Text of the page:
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Ahmed Salami

I can provide good answers to questions dealing in almost all of mathematics especially from A`Level downwards. I believe i would be very helpful in calculus and can as well help a good deal in Physics with most emphasis directed towards mechanics.

Paul Klarreich

All topics in first-year calculus including infinite series, max-min and related rate problems. Also trigonometry and complex numbers, theory of equations, exponential and logarithmic functions. I can also try (but not guarantee) to answer questions on Analysis -- sequences, limits, continuity.


Any kind of calculus question you want. I also have answered some questions in Physics (mass, momentum, falling bodies), Chemistry (charge, reactions, symbols, molecules), and Biology (reproduction, insusion of chemicals into bloodstream).


I can answer questions from the standard four semester Calculus sequence. I am not prepared for questions on Tensor Calculus. Everything else is welcome. Derivatives, partial derivatives, ordinary differential equations, single and multiple integrals, change of variable, vector integration (Green`s Theorem, Stokes, and Gauss) and applications.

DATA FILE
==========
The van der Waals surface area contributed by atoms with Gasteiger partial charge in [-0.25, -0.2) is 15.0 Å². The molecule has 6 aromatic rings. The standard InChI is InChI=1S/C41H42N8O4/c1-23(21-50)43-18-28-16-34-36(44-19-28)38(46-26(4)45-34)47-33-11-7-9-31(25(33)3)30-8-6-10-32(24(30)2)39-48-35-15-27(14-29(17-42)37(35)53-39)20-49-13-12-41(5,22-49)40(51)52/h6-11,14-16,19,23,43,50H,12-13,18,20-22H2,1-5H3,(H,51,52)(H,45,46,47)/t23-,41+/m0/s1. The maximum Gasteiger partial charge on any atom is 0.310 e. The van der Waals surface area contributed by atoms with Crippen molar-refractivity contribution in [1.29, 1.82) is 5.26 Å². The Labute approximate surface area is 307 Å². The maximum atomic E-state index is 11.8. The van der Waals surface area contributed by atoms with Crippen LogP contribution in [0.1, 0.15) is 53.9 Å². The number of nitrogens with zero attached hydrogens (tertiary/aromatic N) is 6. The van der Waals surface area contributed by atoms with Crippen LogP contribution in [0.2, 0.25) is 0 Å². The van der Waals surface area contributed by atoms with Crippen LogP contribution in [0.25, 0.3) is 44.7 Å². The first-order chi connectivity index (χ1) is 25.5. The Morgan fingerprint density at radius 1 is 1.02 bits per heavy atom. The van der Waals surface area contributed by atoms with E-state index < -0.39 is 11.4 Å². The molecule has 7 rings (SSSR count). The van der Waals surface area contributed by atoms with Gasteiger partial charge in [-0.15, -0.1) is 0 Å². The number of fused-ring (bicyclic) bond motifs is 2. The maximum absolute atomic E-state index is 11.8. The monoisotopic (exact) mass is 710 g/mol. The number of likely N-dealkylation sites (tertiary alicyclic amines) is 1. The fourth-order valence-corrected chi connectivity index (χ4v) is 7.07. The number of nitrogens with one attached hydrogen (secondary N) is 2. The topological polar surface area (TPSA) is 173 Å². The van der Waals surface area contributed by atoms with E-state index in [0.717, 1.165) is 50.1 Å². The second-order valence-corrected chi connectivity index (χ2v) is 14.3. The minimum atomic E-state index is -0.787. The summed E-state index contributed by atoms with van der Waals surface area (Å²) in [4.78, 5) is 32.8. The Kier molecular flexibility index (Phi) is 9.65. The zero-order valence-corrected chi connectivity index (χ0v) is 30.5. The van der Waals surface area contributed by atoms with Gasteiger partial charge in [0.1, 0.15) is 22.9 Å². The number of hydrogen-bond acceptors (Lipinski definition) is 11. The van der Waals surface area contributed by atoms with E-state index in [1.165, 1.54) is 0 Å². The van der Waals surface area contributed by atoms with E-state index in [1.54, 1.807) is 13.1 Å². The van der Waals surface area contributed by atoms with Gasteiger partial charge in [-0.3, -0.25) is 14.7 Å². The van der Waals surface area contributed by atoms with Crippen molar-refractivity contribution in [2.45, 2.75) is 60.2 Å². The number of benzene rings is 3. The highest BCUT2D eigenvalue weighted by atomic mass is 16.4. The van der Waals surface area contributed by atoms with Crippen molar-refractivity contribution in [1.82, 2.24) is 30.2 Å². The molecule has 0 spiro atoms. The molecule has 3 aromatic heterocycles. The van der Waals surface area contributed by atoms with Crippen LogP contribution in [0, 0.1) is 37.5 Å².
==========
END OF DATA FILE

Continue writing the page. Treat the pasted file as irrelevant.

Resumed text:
Frederick Koh

I can answer questions concerning calculus, complex numbers, vectors, statistics , algebra and trigonometry for the O level, A level and 1st/2nd year college math/engineering student.

Recent Answers

2016-09-28 surveys of calculus:

Sketch the graph of a function that satisfies the stated conditions below:  I'll give the info, and you can sketch it.     It is given that f is continuous and differentiable everywhere.    The sign diagram

2016-09-17 Velocity and Acceleration:

Questioner:Frances   Country:Hamilton, Bermuda   Category:Calculus   Private:No   Subject:  Mathematics- Differentiation     Question:  A particle moves in a straight line. It's displacement 's' metres

2016-07-30 Frog crossing a bridge:

Hello Woody,    Yes, it is a familiar problem (or ones like it).    Theoretically, the frog never reaches the end of the bridge...since there will always be  some distance (however small) that remains

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